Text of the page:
What in the world was with the prosecutor? Always dripping animosity.
And all that work, all that investigation, taking two steps forward and one back, then one forward and two back—no head way. Even when he was trying to thank those who wanted to help, he came off as insincere.
The narrative in first person started following the CoVid flight into the country and then Connelly got all political, naming names with his opinions—wha??? And the Feds got involved and suddenly they are willing to drop the charges and the whole thing goes bye-bye. Huh? Did I miss something? What just happened?
The courtroom scenes? Yeah, I do love me some good courtroom drama. It’s that little courtroom dance I’ve alluded to previously thinking of Richard Gere in “Chicago.” And most of those scenes kept me engaged. It’s entertaining when it isn’t annoying. Otherwise, if you can point out a Connelly book that better exemplifies the author or this series, I’ll hear your recommendations. Have you read/listened to this one?
Genre: City Life Fiction, Urban Fiction, Legal Thrillers
Publisher: Little, Brown & Company
Print Length: 433 pages
- ASIN : B0852ZXJSD
Listening Length: 12 hrs 27 mins
Narrator: Peter Giles
Publication Date: November 10, 2020
Source: Local Library (Audiobook Selections)
Title Link: The Law of Innocence [Amazon]
The Author: Michael Connelly is the bestselling author of over thirty novels and one work of nonfiction. With over eighty million copies of his books sold worldwide and translated into forty foreign languages, he is one of the most successful writers working today. A former newspaper reporter who worked the crime beat at the Los Angeles Times and the Fort Lauderdale Sun-Sentinel, Connelly has won numerous awards for his journalism and his fiction. His very first novel, The Black Echo, won the prestigious Mystery Writers of America Edgar Award for Best First Novel in 1992. In 2002, Clint Eastwood directed and starred in the movie adaptation of Connelly’s 1998 novel, Blood Work. In March 2011, the movie adaptation of his #1 bestselling novel, The Lincoln Lawyer, hit theaters worldwide starring Matthew McConaughey as Mickey Haller. His most recent New York Times bestsellers include Fair Warning, The Night Fire, Dark Sacred Night, The Late Show, Two Kinds Of Truth, The Late Show, The Wrong Side Of Goodbye, The Crossing, The Burning Room, The Gods of Guilt, The Black Box, and The Drop. Michael is the executive producer of BOSCH, an Amazon Studios original drama series based on his bestselling character Harry Bosch, starring Titus Welliver and streaming on Amazon Prime. He is also the executive producer of the documentary films, SOUND OF REDEMPTION: The Frank Morgan Story and Tales Of the American. He spends his time in California and Florida.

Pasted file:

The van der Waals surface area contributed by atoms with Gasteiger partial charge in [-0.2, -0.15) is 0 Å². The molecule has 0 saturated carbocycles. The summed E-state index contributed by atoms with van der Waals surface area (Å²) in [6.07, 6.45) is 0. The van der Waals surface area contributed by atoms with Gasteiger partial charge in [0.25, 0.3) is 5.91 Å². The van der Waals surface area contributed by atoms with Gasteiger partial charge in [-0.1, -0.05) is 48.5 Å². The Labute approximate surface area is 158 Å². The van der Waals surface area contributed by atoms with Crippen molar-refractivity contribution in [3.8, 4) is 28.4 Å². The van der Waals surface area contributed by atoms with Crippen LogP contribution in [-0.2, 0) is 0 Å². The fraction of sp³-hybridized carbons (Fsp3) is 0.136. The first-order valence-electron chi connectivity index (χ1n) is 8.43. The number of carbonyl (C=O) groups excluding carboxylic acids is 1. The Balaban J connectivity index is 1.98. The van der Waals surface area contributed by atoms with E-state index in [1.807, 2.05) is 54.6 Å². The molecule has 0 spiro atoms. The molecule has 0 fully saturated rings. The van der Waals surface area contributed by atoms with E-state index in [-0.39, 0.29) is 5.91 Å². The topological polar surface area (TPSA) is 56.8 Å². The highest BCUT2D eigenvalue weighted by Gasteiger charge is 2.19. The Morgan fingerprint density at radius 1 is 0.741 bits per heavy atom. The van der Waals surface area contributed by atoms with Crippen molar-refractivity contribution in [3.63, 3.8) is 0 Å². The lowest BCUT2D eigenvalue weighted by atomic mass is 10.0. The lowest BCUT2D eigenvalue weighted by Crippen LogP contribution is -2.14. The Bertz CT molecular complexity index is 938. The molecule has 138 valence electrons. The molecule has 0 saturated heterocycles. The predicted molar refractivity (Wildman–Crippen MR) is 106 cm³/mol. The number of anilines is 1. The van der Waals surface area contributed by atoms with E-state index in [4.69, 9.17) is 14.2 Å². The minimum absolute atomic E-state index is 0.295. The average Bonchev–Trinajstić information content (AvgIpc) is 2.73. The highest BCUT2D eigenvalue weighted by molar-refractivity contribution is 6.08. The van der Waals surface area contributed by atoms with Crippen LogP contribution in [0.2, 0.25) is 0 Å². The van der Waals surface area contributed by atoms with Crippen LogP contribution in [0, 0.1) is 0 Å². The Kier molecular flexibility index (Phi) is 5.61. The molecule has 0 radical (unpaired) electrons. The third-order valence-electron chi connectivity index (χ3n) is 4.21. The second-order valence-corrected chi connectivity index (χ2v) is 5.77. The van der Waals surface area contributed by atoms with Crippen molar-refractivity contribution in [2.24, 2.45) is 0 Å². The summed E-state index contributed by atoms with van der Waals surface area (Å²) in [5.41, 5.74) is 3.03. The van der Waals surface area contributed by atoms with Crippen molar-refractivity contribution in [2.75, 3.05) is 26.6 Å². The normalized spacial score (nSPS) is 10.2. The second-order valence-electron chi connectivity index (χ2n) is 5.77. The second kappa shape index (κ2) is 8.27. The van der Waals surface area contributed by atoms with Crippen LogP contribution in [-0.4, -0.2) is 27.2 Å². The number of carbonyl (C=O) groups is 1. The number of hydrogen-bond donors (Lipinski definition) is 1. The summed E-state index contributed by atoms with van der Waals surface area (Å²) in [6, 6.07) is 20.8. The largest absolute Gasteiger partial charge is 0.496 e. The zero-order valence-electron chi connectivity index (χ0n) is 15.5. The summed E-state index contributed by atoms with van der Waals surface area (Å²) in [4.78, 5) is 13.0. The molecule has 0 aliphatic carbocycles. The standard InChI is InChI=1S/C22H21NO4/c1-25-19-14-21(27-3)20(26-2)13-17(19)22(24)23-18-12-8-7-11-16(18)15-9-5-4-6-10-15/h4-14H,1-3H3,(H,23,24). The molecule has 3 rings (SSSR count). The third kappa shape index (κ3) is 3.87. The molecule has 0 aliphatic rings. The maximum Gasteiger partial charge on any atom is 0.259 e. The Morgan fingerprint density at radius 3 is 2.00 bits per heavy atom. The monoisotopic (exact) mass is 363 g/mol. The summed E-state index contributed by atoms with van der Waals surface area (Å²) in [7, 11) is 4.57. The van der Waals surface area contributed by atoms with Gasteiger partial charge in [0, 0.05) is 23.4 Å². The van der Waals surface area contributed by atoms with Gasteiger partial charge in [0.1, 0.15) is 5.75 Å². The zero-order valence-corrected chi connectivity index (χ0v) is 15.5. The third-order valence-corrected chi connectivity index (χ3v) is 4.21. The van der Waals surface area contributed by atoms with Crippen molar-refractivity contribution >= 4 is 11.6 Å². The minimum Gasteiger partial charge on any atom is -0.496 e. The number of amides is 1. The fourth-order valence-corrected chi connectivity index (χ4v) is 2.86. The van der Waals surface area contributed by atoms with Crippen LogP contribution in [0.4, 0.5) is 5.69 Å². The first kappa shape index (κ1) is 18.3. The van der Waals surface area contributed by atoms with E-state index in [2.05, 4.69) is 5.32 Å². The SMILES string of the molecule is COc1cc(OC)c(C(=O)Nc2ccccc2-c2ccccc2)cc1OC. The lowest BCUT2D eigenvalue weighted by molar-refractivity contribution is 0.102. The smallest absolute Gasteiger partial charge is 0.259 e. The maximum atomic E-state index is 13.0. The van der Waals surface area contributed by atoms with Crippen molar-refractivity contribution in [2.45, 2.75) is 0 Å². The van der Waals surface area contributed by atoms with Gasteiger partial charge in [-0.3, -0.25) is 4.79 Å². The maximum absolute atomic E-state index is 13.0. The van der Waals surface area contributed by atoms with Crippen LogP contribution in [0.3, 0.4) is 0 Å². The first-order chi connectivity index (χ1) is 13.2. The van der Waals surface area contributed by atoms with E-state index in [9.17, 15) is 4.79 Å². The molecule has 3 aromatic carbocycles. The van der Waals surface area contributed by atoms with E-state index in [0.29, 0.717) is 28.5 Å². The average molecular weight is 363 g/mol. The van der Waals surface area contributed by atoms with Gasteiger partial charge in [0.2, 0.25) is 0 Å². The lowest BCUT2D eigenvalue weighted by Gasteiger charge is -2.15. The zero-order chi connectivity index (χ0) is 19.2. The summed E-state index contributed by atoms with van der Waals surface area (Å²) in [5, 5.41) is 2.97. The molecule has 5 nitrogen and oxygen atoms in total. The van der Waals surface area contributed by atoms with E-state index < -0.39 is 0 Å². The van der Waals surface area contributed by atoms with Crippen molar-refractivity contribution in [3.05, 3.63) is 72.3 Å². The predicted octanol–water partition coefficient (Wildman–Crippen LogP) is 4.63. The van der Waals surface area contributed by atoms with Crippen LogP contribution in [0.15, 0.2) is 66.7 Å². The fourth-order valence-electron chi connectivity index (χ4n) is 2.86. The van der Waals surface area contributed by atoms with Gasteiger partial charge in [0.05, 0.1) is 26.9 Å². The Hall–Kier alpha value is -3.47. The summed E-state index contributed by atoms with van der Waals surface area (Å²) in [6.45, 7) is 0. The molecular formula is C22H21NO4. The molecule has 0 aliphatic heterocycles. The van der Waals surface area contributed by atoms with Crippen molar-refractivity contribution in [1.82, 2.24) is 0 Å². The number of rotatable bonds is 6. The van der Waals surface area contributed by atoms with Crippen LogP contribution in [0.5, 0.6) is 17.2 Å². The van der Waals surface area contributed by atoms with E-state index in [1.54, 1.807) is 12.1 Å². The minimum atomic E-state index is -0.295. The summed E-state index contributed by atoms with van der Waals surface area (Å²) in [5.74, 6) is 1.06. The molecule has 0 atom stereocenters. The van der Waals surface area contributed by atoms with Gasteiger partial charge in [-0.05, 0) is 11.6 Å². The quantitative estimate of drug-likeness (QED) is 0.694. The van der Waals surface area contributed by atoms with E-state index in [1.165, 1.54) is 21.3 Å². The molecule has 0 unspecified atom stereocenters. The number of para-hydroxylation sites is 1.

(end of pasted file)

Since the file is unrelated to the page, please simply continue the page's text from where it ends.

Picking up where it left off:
The Narrator: Peter Giles is an actor and voice-over artist originally from Vancouver, Canada. His credits as an actor include The Life & Times of Tim, Portlandia, and Man Seeking Woman. Jack McEvoy is at the end of the line as a crime reporter.
©2020 V Williams